People are at the heart of the UK’s digital future.
That was the rather comforting view of business leaders surveyed for our recent Digital Transformation PACT report.
People were identified as the most important factor in successfully realising digital transformation, ahead of actions, collaboration and even technology itself.
And yet by their own admission, UK organisations are falling behind when it comes to people, with three in four admitting to a ‘clear lack of digital skills’ in their business.
Although some are taking action, the most popular measure is targeted recruitment – a strategy that can’t last in the longer term.
So how can businesses ensure their most valuable assets – their people – are ready for the digital age?
The problem with the gap
People are critical to making technology work successfully.
Having a workforce that is able, comfortable and willing to make use of new tech is fundamental to successfully introducing it.
With that in mind, the current digital skills gap is clearly a pressing issue for businesses on the ground.
Four-in-five businesses say that a lack of skills is the main factor preventing them from addressing their cyber security, leaving them potentially vulnerable to crippling attacks.
Almost all UK businesses (92%) are taking steps to increase their access to digital expertise, indicating not only the extent of the issue but the desire of business leaders to address it.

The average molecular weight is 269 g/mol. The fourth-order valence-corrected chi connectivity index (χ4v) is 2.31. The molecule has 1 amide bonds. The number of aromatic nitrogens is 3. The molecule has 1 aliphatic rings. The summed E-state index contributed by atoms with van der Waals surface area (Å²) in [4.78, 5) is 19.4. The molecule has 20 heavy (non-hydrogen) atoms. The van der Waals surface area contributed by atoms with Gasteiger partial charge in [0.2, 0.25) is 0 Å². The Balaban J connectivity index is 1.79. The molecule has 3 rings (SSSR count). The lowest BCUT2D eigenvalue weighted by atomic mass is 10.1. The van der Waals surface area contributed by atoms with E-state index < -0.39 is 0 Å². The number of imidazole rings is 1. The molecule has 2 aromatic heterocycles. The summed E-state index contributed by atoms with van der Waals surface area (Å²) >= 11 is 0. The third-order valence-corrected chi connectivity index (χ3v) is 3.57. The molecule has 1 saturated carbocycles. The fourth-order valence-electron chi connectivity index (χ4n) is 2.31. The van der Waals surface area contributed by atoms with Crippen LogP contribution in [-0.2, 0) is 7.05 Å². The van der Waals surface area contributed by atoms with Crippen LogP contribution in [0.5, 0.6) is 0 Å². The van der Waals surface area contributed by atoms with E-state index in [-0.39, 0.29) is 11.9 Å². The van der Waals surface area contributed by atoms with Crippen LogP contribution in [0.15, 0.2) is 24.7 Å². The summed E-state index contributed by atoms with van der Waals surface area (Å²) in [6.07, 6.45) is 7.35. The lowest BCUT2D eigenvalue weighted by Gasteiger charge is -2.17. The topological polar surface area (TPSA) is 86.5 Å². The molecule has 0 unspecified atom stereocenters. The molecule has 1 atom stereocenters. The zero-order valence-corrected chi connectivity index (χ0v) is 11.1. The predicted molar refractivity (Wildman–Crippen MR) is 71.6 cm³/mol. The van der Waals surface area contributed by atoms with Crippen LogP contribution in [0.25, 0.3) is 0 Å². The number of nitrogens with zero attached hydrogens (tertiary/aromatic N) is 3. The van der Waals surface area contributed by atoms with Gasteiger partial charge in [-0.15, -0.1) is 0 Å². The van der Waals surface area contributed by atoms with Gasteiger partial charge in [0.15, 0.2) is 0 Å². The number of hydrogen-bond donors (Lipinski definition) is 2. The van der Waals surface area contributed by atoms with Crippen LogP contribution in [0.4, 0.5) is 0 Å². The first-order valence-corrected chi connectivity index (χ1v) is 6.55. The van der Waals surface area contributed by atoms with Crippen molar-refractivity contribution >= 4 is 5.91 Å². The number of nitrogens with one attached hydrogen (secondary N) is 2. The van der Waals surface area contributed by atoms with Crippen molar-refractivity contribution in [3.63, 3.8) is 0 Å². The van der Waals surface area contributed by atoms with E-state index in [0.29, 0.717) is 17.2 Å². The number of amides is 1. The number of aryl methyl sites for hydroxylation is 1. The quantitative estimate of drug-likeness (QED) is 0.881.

The fact that emphasis is placed on targeted recruitment above other measures, however, is less positive. While recruitment may be part of the answer, relying primarily on external sources of new talent to plug the skills gap is not practical, let alone responsible.
Ultimately this approach will create fierce competition for talent, neglect existing workers and still leave many businesses lacking the skills they need.
The workforce of tomorrow, today
While the skills gap is clearly creating issues today, these problems are only set to accelerate as time goes by. Most UK business leaders (81%) believe artificial intelligence will transform the skills needed in their organisation by 2020.
With that in mind, we need to focus on upskilling our current workforce to give them the competencies needed to thrive not only today but in the coming years. Leadership teams must consider the skills required today and in the future and how they can instil them in the workforce.
Encouragingly, many organisations are delivering upskilling through targeted training programmes and reverse mentoring, where younger employees share digital skills with older employees. Such measures will be crucial to ensuring that all employees have the competencies they need as the workplace changes.
Alongside that, we must also encourage the next generation of workers to develop their STEM and digital skills. 87% of UK businesses say attracting digitally native staff will be vital to their success in the next three years.
Creating a curriculum that teaches young people the skills they need for the workplace is crucial, and apprentices can be a powerful tool in delivering training alongside industry experience.
But we must also tackle STEM’s long-standing image problem, showcasing how exciting digital jobs can be, both within tech and other sectors.
Digital for the people, by the people
The digital pace of change is only set to increase, and people will be crucial in determining which businesses – and ultimately which economies – thrive.
As a nation, we must not only acknowledge the importance of digital skills to our future but work together to address these shortages today.
By bolstering our current and future workforce we can ensure we’re ready to thrive amidst digital change.
Otherwise, the UK may struggle in the digital age.
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